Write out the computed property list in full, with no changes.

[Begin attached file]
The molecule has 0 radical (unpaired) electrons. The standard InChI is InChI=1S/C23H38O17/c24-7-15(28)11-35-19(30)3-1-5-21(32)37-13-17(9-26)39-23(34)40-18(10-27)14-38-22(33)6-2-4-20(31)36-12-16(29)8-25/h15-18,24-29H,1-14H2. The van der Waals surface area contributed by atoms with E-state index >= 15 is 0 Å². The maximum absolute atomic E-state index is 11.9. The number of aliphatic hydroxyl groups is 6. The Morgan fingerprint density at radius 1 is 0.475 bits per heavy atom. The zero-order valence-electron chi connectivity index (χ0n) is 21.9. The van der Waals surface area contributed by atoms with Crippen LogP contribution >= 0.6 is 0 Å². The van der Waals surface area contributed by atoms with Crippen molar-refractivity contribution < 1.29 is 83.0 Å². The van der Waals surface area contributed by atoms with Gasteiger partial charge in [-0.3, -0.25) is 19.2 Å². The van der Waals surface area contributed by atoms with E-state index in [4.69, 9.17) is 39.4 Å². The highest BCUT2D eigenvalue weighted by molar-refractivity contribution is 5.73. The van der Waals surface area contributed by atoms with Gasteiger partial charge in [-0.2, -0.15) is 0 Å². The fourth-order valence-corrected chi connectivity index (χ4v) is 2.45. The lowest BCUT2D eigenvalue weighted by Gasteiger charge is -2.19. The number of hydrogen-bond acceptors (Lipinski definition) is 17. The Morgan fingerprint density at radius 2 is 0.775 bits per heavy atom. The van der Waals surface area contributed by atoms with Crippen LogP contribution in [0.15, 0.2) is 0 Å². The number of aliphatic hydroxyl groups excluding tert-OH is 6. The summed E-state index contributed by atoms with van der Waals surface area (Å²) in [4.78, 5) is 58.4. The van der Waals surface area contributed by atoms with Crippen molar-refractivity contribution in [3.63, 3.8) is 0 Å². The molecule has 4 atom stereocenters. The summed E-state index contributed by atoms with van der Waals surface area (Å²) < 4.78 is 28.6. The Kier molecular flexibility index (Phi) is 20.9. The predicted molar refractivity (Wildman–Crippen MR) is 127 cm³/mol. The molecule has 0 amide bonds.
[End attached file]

The molecule has 0 radical (unpaired) electrons. The standard InChI is InChI=1S/C23H38O17/c24-7-15(28)11-35-19(30)3-1-5-21(32)37-13-17(9-26)39-23(34)40-18(10-27)14-38-22(33)6-2-4-20(31)36-12-16(29)8-25/h15-18,24-29H,1-14H2. The van der Waals surface area contributed by atoms with E-state index >= 15 is 0 Å². The maximum absolute atomic E-state index is 11.9. The number of aliphatic hydroxyl groups is 6. The Morgan fingerprint density at radius 1 is 0.475 bits per heavy atom. The zero-order valence-electron chi connectivity index (χ0n) is 21.9. The van der Waals surface area contributed by atoms with Crippen LogP contribution >= 0.6 is 0 Å². The van der Waals surface area contributed by atoms with Crippen molar-refractivity contribution < 1.29 is 83.0 Å². The van der Waals surface area contributed by atoms with Gasteiger partial charge in [-0.3, -0.25) is 19.2 Å². The van der Waals surface area contributed by atoms with E-state index in [4.69, 9.17) is 39.4 Å². The highest BCUT2D eigenvalue weighted by molar-refractivity contribution is 5.73. The van der Waals surface area contributed by atoms with Gasteiger partial charge in [-0.2, -0.15) is 0 Å². The fourth-order valence-corrected chi connectivity index (χ4v) is 2.45. The lowest BCUT2D eigenvalue weighted by Gasteiger charge is -2.19. The number of hydrogen-bond acceptors (Lipinski definition) is 17. The Morgan fingerprint density at radius 2 is 0.775 bits per heavy atom. The van der Waals surface area contributed by atoms with Crippen LogP contribution in [0.15, 0.2) is 0 Å². The number of aliphatic hydroxyl groups excluding tert-OH is 6. The summed E-state index contributed by atoms with van der Waals surface area (Å²) in [4.78, 5) is 58.4. The van der Waals surface area contributed by atoms with Crippen molar-refractivity contribution in [3.63, 3.8) is 0 Å². The molecule has 4 atom stereocenters. The summed E-state index contributed by atoms with van der Waals surface area (Å²) < 4.78 is 28.6. The Kier molecular flexibility index (Phi) is 20.9. The predicted molar refractivity (Wildman–Crippen MR) is 127 cm³/mol. The molecule has 0 amide bonds.